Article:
Much was made of Concorde's inability to fly supersonic over land. We all know this killed US transcontinental routes, as well as intra-Europe and Europe to the Middle East, intra-Asia routes, etc. But I recently found out a few other things.

Concorde flew to MEX from JFK, then back to JFK and then LHR. What I didn't know was that the JFK-MEX leg was flown using a longer route, hugging the coast as far as Florida then turning west over the Gulf, so it would fly supersonic. this made sense, but ti cost a lot in fuel.

the other thing is that BA did eventually make some profit from Concorde, bu AF didn't. Why? largely because there was much more demand for JFK-LHR as compared to JFK-CDG. But also because from Paris she had to crawl along subsonic until she reached the Atlantic.

So I'm thinking that no supersonic follow-on passenger plane, be it a private jet or a commercial one, will succeed until this over land prohibition is done away with.

And there's the matter of transpacific capability as well.
If Trump where half as smart as he thinks he is, he'd be twice as smart as he really is.
September 13th, 2017 at 6:53:52 PM permalink
Pacomartin
Member since: Oct 24, 2012
Threads: 744
Posts: 8747
Quote: Nareed
So I'm thinking that no supersonic follow-on passenger plane, be it a private jet or a commercial one, will succeed until this over land prohibition is done away with.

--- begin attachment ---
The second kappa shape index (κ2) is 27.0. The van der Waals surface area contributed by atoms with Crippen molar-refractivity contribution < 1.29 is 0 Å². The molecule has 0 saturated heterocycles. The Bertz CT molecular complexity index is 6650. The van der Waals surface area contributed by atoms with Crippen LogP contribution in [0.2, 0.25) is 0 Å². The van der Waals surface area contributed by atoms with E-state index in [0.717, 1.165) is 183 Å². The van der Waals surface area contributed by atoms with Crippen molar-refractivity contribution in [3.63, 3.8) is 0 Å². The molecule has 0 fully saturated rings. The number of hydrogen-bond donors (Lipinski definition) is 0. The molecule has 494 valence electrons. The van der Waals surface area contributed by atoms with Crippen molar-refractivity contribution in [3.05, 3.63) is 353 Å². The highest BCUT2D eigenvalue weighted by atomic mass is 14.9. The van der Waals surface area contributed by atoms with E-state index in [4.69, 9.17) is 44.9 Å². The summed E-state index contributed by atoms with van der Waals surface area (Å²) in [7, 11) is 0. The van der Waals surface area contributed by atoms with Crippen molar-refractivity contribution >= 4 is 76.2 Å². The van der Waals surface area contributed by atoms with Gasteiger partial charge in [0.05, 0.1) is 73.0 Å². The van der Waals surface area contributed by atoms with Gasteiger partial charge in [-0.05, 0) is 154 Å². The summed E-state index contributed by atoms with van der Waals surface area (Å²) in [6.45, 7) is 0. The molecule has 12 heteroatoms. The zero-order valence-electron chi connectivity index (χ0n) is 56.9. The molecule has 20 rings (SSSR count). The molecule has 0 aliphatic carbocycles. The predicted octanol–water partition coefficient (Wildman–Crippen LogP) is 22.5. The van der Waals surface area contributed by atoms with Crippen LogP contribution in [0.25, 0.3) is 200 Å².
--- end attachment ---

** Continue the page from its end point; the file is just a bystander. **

AFAIK Gulfstream has decided that this restriction is a business killer, and has never pursued this development area as too risky. Aerion believes they can slow down to 110% to 130% of the speed of sound and and people won't mind. They intend to sell in China where there is no restriction. Boom thinks they can make a business flying over water, but they are hoping the restriction is lifted.

There were a number of supersonic military jets in United States up until the 1973 ban. The petition to the FAA insists very little research has gone into the barely supersonic range of speeds (110% to 130% of the speed of sound).

Douglas F4D Skyray (1951)
North American F-100 Super Sabre (1953)
Convair F-102 Delta Dagger (1953)
Grumman F-11 Tiger (1954)
McDonnell F-101 Voodoo (1954)
Lockheed F-104 Starfighter (1954)
Republic F-105 Thunderchief (1955)
Vought F-8 Crusader (1955)
Convair F-106 Delta Dart (1956)
Douglas F5D Skylancer (1956)
Grumman F11F-1F Super Tiger (1956)
North American F-107 (1956)
North American A-5 Vigilante (1958)
McDonnell Douglas F-4 Phantom II (1958)
Vought XF8U-3 Crusader III (1958)
Northrop F-5A/B Freedom Fighter (1959)
Lockheed YF-12 (1963)
General Dynamics F-111 Aardvark (1964)
General Dynamics–Grumman F-111B (1965)
Grumman F-14 Tomcat (1970)
McDonnell Douglas F-15 Eagle (1972)
Northrop F-5E/F Tiger II (1972)